Short Course Ethnographic Documentary.
The course will take place from 17 to 28 June 2019 and is addressed to beginners who want to learn the technicalities of camera use, editing and sound recording, applied to the specific perspective of ethnographic documentary and visual anthropology.
The course is now fully booked. To join the waiting list, please sign up using the form below.–>
Over the course of two weeks, you will learn how to shoot, make and edit films using a range of professional and/or easily available equipment. The course will include classes in visual methods, in using film and sound in research, the analysis of different documentary genres and instruction in audiovisual media across a range of platforms for disseminating research and achieving impact. Participants have come from all over the world and have previously included leading international academics, people from arts and scientific disciplines, teaching and NGO backgrounds, MA and PhD students, and University of Manchester staff.
The course will include classes and workshops by Granada Centre staff such as Paul Henley, Rupert Cox, Angela Torresan and Andrew Irving. Equipment will be provided by the Granada Centre for Visual Anthropology. No previous filmmaking experience is required.
We’re happy to announce that for the fifth consecutive year the fees for the course have remained as follows:
- Students and concessions (unemployed, University of Manchester staff): £950
- Standard fee: £1150
- Professors: £1350
The course was one of the most well-organized and informative courses I have ever been a part of. Not only do I come away from it with technical and theoretical knowledge, but the contacts, colleagues, and friends that I have made will be a part of my life and career for many years to come.Shalini Ayyagari - Assistant professor in Ethnomusicology, University of Pittsburgh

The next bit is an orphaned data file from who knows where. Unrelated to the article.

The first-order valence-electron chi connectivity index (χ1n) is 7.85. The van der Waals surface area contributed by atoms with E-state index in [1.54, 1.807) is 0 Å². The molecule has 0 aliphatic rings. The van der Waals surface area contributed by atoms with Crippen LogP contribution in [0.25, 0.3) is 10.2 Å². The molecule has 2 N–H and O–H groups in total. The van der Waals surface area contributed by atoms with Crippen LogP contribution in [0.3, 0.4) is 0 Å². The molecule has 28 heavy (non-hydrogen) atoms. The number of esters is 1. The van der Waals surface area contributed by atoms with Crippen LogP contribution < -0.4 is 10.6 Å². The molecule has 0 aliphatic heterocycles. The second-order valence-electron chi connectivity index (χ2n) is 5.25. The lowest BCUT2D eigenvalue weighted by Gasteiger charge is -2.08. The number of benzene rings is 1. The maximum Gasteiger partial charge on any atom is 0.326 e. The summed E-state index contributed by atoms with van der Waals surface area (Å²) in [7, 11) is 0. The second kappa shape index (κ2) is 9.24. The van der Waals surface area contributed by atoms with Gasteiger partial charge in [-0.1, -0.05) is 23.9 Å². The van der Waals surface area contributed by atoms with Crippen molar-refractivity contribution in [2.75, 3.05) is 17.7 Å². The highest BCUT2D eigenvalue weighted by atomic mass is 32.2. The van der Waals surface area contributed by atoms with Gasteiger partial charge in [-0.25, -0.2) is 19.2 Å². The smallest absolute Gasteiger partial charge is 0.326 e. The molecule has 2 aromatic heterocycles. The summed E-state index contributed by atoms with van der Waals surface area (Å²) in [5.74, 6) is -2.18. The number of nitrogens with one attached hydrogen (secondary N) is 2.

Take a look at a gallery of images from previous editions of the course:
I highly recommend this course! In only two weeks I feel like I have learned the basics of filmmaking and would feel comfortable using these in a research project.Samuèle Remillard-Boilard - PhD candidate, Sociology, University of Manchester
These are some additional details about the content of the course:
- Introduction to ethnographic film with Angela Torresan, lecturer at the GCVA
- Using a high definition digital camcorder: framing, exposure, file formats, handholding and using tripods
- Setting up a healthy workflow: file management, backups, logging
- Practical exercises with the technique of editing in camera
- Sound recording with single system and double system, microphone types, placement techniques and related issues
- Shooting of a short documentary over the weekend in teams of two
- Editing in Adobe Premiere Pro in the edit suites of the Media Centre of the University of Manchester
- Screening and feedback of footage shot by participants
- Advanced camera techniques with award-winning filmmaker Phil Cox.
- Collaborative and experimental methods with Andrew Irving, senior lecturer and director of the GCVA
- Advanced sound recording with industry professionals
- Promoting and distributing your work: new channels for direct digital distribution and reaching a broader public
- Screening of documentaries and collective discussions
Great course! I believe that filmmaking practice for research is quite useless without theory. The short course provides both to a high standard.Martin Wood - Professor, School of Management, RMIT
This is an example of a short documentary made during the course by first-time filmmakers Gillian Evans and Nicolau Arco Netto: